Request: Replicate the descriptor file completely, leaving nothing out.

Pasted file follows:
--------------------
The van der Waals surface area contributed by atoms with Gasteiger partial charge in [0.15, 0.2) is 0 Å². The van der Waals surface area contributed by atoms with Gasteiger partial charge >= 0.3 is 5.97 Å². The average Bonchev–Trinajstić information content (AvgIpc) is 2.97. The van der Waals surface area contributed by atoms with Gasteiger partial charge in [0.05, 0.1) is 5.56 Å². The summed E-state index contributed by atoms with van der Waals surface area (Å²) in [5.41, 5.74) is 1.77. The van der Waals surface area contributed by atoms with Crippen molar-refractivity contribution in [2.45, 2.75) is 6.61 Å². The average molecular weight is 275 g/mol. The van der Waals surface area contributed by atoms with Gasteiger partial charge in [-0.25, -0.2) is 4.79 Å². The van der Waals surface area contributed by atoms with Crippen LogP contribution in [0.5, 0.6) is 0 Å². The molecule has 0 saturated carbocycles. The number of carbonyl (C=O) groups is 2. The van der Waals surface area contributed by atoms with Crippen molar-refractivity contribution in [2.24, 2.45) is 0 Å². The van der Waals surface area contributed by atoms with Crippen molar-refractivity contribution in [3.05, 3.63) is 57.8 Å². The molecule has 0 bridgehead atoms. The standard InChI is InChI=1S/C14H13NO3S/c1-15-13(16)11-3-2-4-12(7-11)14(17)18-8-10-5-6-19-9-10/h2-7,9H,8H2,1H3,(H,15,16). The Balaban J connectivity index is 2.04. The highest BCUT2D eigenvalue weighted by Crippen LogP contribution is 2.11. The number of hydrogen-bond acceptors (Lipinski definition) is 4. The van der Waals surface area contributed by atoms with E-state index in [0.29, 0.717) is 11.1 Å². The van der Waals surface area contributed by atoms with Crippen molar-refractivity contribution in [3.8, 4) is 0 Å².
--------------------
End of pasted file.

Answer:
The van der Waals surface area contributed by atoms with Gasteiger partial charge in [0.15, 0.2) is 0 Å². The van der Waals surface area contributed by atoms with Gasteiger partial charge >= 0.3 is 5.97 Å². The average Bonchev–Trinajstić information content (AvgIpc) is 2.97. The van der Waals surface area contributed by atoms with Gasteiger partial charge in [0.05, 0.1) is 5.56 Å². The summed E-state index contributed by atoms with van der Waals surface area (Å²) in [5.41, 5.74) is 1.77. The van der Waals surface area contributed by atoms with Crippen molar-refractivity contribution in [2.45, 2.75) is 6.61 Å². The average molecular weight is 275 g/mol. The van der Waals surface area contributed by atoms with Gasteiger partial charge in [-0.25, -0.2) is 4.79 Å². The van der Waals surface area contributed by atoms with Crippen LogP contribution in [0.5, 0.6) is 0 Å². The molecule has 0 saturated carbocycles. The number of carbonyl (C=O) groups is 2. The van der Waals surface area contributed by atoms with Crippen molar-refractivity contribution in [2.24, 2.45) is 0 Å². The van der Waals surface area contributed by atoms with Crippen molar-refractivity contribution in [3.05, 3.63) is 57.8 Å². The molecule has 0 bridgehead atoms. The standard InChI is InChI=1S/C14H13NO3S/c1-15-13(16)11-3-2-4-12(7-11)14(17)18-8-10-5-6-19-9-10/h2-7,9H,8H2,1H3,(H,15,16). The Balaban J connectivity index is 2.04. The highest BCUT2D eigenvalue weighted by Crippen LogP contribution is 2.11. The number of hydrogen-bond acceptors (Lipinski definition) is 4. The van der Waals surface area contributed by atoms with E-state index in [0.29, 0.717) is 11.1 Å². The van der Waals surface area contributed by atoms with Crippen molar-refractivity contribution in [3.8, 4) is 0 Å².